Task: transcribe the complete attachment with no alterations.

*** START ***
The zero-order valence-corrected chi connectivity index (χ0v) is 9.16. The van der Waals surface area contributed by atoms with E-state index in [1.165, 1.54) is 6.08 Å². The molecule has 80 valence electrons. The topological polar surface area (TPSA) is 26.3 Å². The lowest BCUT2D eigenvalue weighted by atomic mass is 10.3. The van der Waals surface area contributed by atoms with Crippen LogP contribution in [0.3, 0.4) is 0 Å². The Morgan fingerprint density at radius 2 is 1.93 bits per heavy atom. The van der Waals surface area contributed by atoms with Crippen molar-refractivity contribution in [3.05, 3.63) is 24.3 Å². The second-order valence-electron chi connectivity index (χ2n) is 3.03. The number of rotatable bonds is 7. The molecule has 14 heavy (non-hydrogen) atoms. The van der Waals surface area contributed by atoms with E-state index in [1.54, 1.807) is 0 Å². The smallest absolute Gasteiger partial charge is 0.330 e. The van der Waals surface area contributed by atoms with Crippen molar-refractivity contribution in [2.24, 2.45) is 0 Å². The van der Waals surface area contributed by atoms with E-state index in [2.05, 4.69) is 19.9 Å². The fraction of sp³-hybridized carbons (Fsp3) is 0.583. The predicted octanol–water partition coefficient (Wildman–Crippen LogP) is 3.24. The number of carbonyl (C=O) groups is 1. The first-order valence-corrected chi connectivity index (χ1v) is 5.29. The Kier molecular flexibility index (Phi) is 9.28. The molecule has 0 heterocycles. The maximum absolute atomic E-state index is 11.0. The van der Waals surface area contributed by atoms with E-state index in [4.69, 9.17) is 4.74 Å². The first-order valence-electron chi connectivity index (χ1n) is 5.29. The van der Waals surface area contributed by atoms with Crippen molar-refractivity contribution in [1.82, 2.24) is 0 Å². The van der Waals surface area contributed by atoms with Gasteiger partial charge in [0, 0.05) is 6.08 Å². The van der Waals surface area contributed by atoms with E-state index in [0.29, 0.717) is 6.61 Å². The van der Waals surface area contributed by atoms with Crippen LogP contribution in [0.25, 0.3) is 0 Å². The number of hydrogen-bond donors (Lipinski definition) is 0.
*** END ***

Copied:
The zero-order valence-corrected chi connectivity index (χ0v) is 9.16. The van der Waals surface area contributed by atoms with E-state index in [1.165, 1.54) is 6.08 Å². The molecule has 80 valence electrons. The topological polar surface area (TPSA) is 26.3 Å². The lowest BCUT2D eigenvalue weighted by atomic mass is 10.3. The van der Waals surface area contributed by atoms with Crippen LogP contribution in [0.3, 0.4) is 0 Å². The Morgan fingerprint density at radius 2 is 1.93 bits per heavy atom. The van der Waals surface area contributed by atoms with Crippen molar-refractivity contribution in [3.05, 3.63) is 24.3 Å². The second-order valence-electron chi connectivity index (χ2n) is 3.03. The number of rotatable bonds is 7. The molecule has 14 heavy (non-hydrogen) atoms. The van der Waals surface area contributed by atoms with E-state index in [1.54, 1.807) is 0 Å². The smallest absolute Gasteiger partial charge is 0.330 e. The van der Waals surface area contributed by atoms with Crippen molar-refractivity contribution in [2.24, 2.45) is 0 Å². The van der Waals surface area contributed by atoms with E-state index in [2.05, 4.69) is 19.9 Å². The fraction of sp³-hybridized carbons (Fsp3) is 0.583. The predicted octanol–water partition coefficient (Wildman–Crippen LogP) is 3.24. The number of carbonyl (C=O) groups is 1. The first-order valence-corrected chi connectivity index (χ1v) is 5.29. The Kier molecular flexibility index (Phi) is 9.28. The molecule has 0 heterocycles. The maximum absolute atomic E-state index is 11.0. The van der Waals surface area contributed by atoms with E-state index in [4.69, 9.17) is 4.74 Å². The first-order valence-electron chi connectivity index (χ1n) is 5.29. The van der Waals surface area contributed by atoms with Crippen molar-refractivity contribution in [1.82, 2.24) is 0 Å². The van der Waals surface area contributed by atoms with Gasteiger partial charge in [0, 0.05) is 6.08 Å². The van der Waals surface area contributed by atoms with E-state index in [0.29, 0.717) is 6.61 Å². The van der Waals surface area contributed by atoms with Crippen LogP contribution in [0.25, 0.3) is 0 Å². The number of hydrogen-bond donors (Lipinski definition) is 0.